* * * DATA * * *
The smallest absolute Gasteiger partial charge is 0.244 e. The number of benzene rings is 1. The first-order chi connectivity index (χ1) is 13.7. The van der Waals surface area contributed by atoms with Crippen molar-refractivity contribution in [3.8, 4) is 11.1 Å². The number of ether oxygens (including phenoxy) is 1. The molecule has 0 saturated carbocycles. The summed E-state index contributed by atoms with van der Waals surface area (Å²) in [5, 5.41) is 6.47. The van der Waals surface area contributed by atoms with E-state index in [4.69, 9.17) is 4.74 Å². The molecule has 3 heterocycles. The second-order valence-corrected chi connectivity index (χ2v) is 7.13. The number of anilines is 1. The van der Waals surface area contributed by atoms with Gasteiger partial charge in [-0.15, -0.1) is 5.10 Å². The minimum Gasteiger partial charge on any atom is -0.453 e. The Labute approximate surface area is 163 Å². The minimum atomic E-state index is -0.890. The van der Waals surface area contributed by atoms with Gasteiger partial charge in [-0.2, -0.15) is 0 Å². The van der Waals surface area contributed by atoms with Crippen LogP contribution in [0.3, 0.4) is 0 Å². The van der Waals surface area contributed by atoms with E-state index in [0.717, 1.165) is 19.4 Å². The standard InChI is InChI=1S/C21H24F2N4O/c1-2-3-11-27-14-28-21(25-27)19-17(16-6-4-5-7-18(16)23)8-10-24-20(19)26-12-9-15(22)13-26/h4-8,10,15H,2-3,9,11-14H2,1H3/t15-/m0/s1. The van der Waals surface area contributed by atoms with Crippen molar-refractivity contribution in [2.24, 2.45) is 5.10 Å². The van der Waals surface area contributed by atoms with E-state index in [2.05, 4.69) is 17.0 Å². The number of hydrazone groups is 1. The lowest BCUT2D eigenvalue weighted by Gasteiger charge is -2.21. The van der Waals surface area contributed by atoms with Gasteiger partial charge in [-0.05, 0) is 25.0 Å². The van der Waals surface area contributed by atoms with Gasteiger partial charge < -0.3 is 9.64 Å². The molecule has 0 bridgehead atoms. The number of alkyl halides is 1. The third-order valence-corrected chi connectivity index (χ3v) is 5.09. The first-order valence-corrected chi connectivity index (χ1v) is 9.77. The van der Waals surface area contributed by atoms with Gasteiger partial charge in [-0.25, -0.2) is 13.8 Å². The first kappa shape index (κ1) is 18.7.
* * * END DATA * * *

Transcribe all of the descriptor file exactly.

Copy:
The smallest absolute Gasteiger partial charge is 0.244 e. The number of benzene rings is 1. The first-order chi connectivity index (χ1) is 13.7. The van der Waals surface area contributed by atoms with Crippen molar-refractivity contribution in [3.8, 4) is 11.1 Å². The number of ether oxygens (including phenoxy) is 1. The molecule has 0 saturated carbocycles. The summed E-state index contributed by atoms with van der Waals surface area (Å²) in [5, 5.41) is 6.47. The van der Waals surface area contributed by atoms with E-state index in [4.69, 9.17) is 4.74 Å². The molecule has 3 heterocycles. The second-order valence-corrected chi connectivity index (χ2v) is 7.13. The number of anilines is 1. The van der Waals surface area contributed by atoms with Gasteiger partial charge in [-0.15, -0.1) is 5.10 Å². The minimum Gasteiger partial charge on any atom is -0.453 e. The Labute approximate surface area is 163 Å². The minimum atomic E-state index is -0.890. The van der Waals surface area contributed by atoms with Gasteiger partial charge in [-0.2, -0.15) is 0 Å². The van der Waals surface area contributed by atoms with Crippen LogP contribution in [0.3, 0.4) is 0 Å². The van der Waals surface area contributed by atoms with E-state index in [0.717, 1.165) is 19.4 Å². The standard InChI is InChI=1S/C21H24F2N4O/c1-2-3-11-27-14-28-21(25-27)19-17(16-6-4-5-7-18(16)23)8-10-24-20(19)26-12-9-15(22)13-26/h4-8,10,15H,2-3,9,11-14H2,1H3/t15-/m0/s1. The van der Waals surface area contributed by atoms with Crippen molar-refractivity contribution in [2.24, 2.45) is 5.10 Å². The van der Waals surface area contributed by atoms with E-state index in [2.05, 4.69) is 17.0 Å². The number of hydrazone groups is 1. The lowest BCUT2D eigenvalue weighted by Gasteiger charge is -2.21. The van der Waals surface area contributed by atoms with Gasteiger partial charge in [-0.05, 0) is 25.0 Å². The van der Waals surface area contributed by atoms with Gasteiger partial charge < -0.3 is 9.64 Å². The molecule has 0 bridgehead atoms. The number of alkyl halides is 1. The third-order valence-corrected chi connectivity index (χ3v) is 5.09. The first-order valence-corrected chi connectivity index (χ1v) is 9.77. The van der Waals surface area contributed by atoms with Gasteiger partial charge in [-0.25, -0.2) is 13.8 Å². The first kappa shape index (κ1) is 18.7.